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Finally back in print, a frighteningly lucid feminist horror story about marriage
The Dry Heart begins and ends with the matter-of-fact pronouncement: “I shot him between the eyes.” As the tale—a plunge into the chilly waters of loneliness, desperation, and bitterness—proceeds, the narrator's murder of her flighty husband takes on a certain logical inevitability. Stripped of any preciousness or sentimentality, Natalia Ginzburg's writing here is white-hot, tempered by rage. She transforms the unhappy tale of an ordinary dull marriage into a rich psychological thriller that seems to beg the question: why don't more wives kill their husbands?
About the Author
Natalia Ginzburg (1916–1991), “who authored twelve books and two plays; who, because of anti-Semitic laws, sometimes couldn’t publish under her own name; who raised five children and lost her husband to Fascist torture; who was elected to the Italian parliament as an independent in her late sixties—this woman does not take her present conditions as a given. She asks us to fight back against them, to be brave and resolute. She instructs us to ask for better, for ourselves and for our children” (Belle Boggs, The New Yorker).
Frances Frenaye (1908–1996) was an American translator of French and Italian literary works. She worked at the Italian Cultural Institute from 1963 to 1980 and was responsible for editing its newsletter. She won the Denyse Clairouin Memorial Award (1951) for her translation from French to English of Georges Blond’s The Plunderers and J.H.R. Lenormand’s Renee. She also wrote for an Italian newspaper, Il Mondo, for some time. Frenaye graduated from Bryn Mawr College and spent 50 years living in Manhattan before dying in Miami Beach.
Originally published in 1947, The Dry Heart is by far Ginzberg’s strangest work of fiction, a taught psychological thriller laced with horror about a woman who — very matter-of-factly in the first few sentences — murders her husband. “I shot him between the eyes,” the nameless narrator says, then goes out for coffee. Short enough to read in one sitting, it’s a feminist classic that exposes the dark side of marriage in clean, captivating prose.
Marriage, which had seemed an enchanting escape from her tedious, impoverished isolation—the “worn gloves and very little spending money,” the “dingy boarding-house,” the chilly schoolroom in which she taught Ovid—is in every way disappointing. (It probably doesn’t help that the husband’s mistress has told her she looks “like too much of a simple country girl” to murder anyone.) The prose is plain, direct but restrained, and much goes unsaid. Domestic life, its frustrations and miseries, occupies the foreground, the outside world barely discernible at the edges.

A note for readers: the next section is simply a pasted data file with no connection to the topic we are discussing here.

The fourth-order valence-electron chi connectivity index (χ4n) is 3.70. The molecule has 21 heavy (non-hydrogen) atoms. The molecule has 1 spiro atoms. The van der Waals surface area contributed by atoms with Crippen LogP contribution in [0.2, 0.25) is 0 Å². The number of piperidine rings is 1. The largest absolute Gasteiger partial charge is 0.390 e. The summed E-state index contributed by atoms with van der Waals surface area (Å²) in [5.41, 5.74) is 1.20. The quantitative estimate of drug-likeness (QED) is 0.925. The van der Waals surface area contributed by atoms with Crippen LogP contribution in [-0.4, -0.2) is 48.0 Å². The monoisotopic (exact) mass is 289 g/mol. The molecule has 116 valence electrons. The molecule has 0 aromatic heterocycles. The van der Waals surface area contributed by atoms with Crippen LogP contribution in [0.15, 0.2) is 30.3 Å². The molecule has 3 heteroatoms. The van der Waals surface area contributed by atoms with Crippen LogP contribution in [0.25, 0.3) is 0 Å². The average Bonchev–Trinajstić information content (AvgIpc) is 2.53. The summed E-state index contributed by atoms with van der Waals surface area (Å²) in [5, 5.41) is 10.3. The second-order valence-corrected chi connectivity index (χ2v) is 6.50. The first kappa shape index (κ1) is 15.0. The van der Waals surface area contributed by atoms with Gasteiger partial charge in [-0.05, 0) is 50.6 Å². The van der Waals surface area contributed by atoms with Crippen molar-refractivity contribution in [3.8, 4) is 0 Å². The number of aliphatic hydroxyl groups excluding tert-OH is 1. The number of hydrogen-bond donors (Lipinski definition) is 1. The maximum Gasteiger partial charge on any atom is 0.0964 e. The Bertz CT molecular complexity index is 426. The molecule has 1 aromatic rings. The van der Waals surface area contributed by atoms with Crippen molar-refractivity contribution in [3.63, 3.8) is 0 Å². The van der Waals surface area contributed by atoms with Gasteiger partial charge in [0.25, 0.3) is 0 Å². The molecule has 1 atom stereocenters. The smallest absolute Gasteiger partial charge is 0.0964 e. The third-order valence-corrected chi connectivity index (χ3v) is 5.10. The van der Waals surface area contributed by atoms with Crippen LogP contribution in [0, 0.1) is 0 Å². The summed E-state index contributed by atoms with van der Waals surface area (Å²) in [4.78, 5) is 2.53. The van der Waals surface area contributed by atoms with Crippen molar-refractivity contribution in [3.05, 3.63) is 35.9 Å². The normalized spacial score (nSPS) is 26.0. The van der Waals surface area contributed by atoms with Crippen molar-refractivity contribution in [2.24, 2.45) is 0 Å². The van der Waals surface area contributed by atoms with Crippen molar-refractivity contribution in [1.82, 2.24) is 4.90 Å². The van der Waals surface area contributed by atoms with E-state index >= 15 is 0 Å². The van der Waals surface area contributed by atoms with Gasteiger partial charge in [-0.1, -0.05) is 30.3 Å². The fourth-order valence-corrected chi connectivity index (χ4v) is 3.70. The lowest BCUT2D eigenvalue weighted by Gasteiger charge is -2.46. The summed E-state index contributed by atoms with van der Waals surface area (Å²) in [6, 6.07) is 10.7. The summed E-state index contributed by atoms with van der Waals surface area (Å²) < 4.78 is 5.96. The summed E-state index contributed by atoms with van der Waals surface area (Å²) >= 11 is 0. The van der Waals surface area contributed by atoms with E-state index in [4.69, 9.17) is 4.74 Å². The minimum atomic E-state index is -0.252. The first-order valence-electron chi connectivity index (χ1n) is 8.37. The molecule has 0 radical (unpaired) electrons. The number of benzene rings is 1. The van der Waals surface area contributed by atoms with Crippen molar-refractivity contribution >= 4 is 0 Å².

— Lidija Haas
Unvarnished: Ginzburg, it's clear, is a master of the deceptively simple plot. To say that she's understated is itself a serious understatement. This slim, swift book was first published in Italy in 1947, but it feels chillingly modern. Haunting, spare, and utterly gorgeous, Ginzburg's novel is a classic.
Ginzburg modernizes the form...Between generational differences, genealogical secrets, former and secret lovers, and the desires and limitations related to real and aspirational social milieux, Ginzburg seems to suggest that in the sphere of the family there is always more to tell, and differently.
A flawlessly negotiated descent into the deep and dangerous chasm separating love’s fantasies from life’s realities.
What impels her forward is the voice: free, pellucid, almost always first-person, interested not in the long view but in the here and now.
Her observations are swift and exact, usually irradiated by an unruly and often satirical humor. The instrument with which she writes is fine, wonderfully flexible and keen, and the quality of her attention is singular. The voice is pure and unmannered, both entrancing and alarming, elegantly streamlined by the authority of a powerful intelligence.
— Deborah Eisenberg
This book is a Roman candle — quick and explosive.
Where does style come from? Is it knowingly constructed or unconsciously secreted? Invented or inherited? These questions dog me whenever I read Ginzburg, whose thumbprint is so unmistakable, so inscribed by her time, yet whose work stands so solidly that it requires no background information to appreciate.
Ginzburg never raises her voice, never strains for effect, never judges her
creations. Though blessed with the rhythms and tensile strength of verse, her
language is economical and spare, subordinate to the demands of the story.
Like Chekhov, she knows how to stand back and let her characters expose
their own lives, their frailties and strengths, their illusions and private griefs.
The result is nearly translucent writing—writing so clear, so direct, so seemingly
simple that it gives the reader the magical sense of apprehending the world for
the first time.
— Michiko Kakutani
It’s good to have The Dry Heart back.
— Joan Acocella
I’m utterly entranced by Ginzburg’s style—her mysterious directness, her salutary ability to lay things bare that never feels contrived or cold, only necessary,
— Maggie Nelson